Milk is having a moment
Is Irish butter and milk going to storm the supermarkets of the world and confound the standard nutritional advice that butter and dairy aren’t good for us?
Milk has become the latest food to be gifted its own menu. Photograph: iStock
‘Raw Jersey milk okay?” asked the barista from Golden Bean Coffee. The lady in the queue directly ahead of me said yes, that was fine, she would like some of Nora Aherne’s east Cork farm fresh milk in her coffee.
It was Thursday morning at the Mahon Point farmer’s market, and I suddenly realised that the latest food to be gifted its own menu was milk.
Raw Jersey? Pasteurised Friesian? Irish Shorthorn raw cream? It’s a pretty tasty dilemma.
This seems to be another example of the Paradox of Choice, where once simple food questions – such as ordering a gin and tonic, or a cup of coffee – have today become freighted with a multiple choice matrix.
But the trend away from regarding milk as a low-cost commodity food, and towards seeing it as a culinary speciality, isn’t just something for hipster baristas to worry about. There are good health reasons to be fussy about the milk and cream you consume, and there are health benefits to be enjoyed from the butter that you spread on your toast.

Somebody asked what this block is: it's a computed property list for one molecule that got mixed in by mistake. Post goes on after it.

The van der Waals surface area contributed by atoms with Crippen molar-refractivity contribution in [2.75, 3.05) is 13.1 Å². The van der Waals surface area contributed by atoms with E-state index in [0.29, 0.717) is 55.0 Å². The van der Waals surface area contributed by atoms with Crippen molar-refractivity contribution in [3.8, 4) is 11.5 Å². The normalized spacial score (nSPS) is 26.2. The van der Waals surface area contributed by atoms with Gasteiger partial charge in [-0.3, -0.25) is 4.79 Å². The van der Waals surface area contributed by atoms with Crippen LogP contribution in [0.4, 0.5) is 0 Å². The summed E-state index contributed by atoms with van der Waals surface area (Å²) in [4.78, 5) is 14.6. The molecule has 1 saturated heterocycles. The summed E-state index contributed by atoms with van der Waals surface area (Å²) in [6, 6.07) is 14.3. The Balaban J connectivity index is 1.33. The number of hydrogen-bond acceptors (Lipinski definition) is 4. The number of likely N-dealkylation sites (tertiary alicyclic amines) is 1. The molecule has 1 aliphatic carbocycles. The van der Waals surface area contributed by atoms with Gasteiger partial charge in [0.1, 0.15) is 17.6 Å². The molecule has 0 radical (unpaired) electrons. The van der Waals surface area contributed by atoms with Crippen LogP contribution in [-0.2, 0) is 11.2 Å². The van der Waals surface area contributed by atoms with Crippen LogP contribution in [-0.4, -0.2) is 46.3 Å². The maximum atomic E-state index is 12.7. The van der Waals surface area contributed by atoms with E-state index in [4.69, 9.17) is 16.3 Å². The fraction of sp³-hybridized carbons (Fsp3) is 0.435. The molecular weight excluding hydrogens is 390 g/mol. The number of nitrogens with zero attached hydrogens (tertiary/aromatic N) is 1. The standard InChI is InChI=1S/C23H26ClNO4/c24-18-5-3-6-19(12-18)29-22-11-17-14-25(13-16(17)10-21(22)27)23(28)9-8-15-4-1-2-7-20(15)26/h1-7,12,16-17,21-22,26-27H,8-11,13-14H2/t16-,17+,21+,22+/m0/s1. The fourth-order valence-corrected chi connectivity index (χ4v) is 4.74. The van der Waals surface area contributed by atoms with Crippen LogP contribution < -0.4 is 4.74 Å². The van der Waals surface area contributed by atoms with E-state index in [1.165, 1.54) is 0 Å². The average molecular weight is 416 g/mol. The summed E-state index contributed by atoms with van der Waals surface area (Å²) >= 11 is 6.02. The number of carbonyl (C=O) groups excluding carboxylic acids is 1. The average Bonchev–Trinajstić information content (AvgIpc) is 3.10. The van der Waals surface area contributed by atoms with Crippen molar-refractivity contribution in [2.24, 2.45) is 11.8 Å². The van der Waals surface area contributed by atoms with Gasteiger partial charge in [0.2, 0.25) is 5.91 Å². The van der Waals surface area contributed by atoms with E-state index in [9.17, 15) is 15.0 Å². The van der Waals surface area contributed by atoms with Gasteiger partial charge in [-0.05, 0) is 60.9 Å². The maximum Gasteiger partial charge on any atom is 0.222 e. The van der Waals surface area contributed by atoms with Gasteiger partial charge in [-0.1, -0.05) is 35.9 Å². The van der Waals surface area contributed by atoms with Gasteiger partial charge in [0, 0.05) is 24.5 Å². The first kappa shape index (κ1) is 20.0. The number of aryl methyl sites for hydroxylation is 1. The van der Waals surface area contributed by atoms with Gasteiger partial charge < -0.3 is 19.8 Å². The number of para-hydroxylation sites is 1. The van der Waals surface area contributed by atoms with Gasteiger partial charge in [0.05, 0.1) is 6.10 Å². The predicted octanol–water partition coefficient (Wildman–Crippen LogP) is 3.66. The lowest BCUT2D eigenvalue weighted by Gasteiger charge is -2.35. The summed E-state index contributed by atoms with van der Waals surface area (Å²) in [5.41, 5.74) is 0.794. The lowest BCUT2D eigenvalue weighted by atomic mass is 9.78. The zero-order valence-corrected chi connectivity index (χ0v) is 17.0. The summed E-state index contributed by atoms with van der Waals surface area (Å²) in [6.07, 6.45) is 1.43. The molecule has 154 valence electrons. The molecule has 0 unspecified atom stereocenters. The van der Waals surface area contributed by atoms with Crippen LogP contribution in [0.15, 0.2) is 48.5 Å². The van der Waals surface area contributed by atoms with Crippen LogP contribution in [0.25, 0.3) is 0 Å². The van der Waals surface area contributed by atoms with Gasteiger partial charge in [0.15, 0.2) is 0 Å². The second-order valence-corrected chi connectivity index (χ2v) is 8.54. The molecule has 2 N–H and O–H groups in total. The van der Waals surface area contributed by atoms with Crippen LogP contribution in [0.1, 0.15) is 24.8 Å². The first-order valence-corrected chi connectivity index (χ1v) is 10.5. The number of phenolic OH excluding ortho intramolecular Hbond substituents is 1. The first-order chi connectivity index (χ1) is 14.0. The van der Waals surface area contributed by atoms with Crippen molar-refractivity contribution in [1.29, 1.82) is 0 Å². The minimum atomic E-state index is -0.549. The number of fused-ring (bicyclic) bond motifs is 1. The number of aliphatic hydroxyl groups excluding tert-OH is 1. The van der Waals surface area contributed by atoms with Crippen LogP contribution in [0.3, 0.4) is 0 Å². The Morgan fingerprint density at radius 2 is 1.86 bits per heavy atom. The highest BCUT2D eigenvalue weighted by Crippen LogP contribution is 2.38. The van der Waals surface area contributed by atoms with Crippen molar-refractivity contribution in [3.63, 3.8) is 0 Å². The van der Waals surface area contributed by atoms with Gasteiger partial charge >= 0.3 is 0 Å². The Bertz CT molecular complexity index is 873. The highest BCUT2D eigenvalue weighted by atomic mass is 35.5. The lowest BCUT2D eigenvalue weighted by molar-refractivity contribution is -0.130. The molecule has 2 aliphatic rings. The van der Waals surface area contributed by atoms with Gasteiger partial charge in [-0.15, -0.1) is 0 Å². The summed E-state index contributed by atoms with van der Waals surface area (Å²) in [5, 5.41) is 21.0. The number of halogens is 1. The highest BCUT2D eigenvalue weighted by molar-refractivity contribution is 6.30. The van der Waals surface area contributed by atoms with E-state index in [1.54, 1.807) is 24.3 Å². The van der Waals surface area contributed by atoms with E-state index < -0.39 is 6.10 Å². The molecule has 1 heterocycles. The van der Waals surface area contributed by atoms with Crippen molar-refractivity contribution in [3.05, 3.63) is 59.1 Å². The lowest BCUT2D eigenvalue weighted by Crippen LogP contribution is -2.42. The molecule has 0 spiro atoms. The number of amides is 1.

In Ireland, we all know that the cows that produce our milk and butter are cows who eat grass. But what we often don’t know is that, throughout most of the world, cows actually don’t eat grass.
Instead of being out on pasture, cows around the world spend their time indoors, eating rations. And, as a result, the quality of their milk suffers. They never get the chance to be outstanding in their field.
What happens to milk and butter if the cows are out in the field? New research, from scientists in UCC, Teagasc and the APC Microbiome Institute, and published in the Journal of Dairy Science, suggests that the milk has “significantly higher concentrations of healthy fatty acids”, according to Tom O’Callaghan of Teagasc.
And the butter made from the milk has higher Conjugated Linolic Acids (CLAs), fatty acids that may help to reduce weight and prevent cancer. The butter also has beta-carotene, which gives Irish pasture butter that healthy golden colour, in contrast to the lardy-white wan paleness of French butter, for example.
The conclusion of the researchers is simple: “These results provide scientific substantiation that dairy produce from pasture-fed animals is superior, from a compositional and nutritional perspective,” says Professor Paul Ross of UCC.
So, is Irish butter and milk going to storm the supermarkets of the world and confound the standard nutritional advice that butter and dairy aren’t good for us? Fat chance.
When the Department of Health revised its food pyramid recently, there was no reference to butter. Instead, the advice was to “choose mono or polyunsaturated reduced-fat or light spreads”.
Yeah, like everyone else, I just love polyunsaturated reduced-fat spread on my toast.
Aside from the Department of Health, however, milk and butter are going to keep on having their moment. In my local wholefood shop I can buy milk from two local farms, one of them unpasteurised, and more baristas and cafés are introducing milk menus to complement their coffee menus. Milk isn’t a commodity: it’s our culture.
John McKenna is editor at guides.ie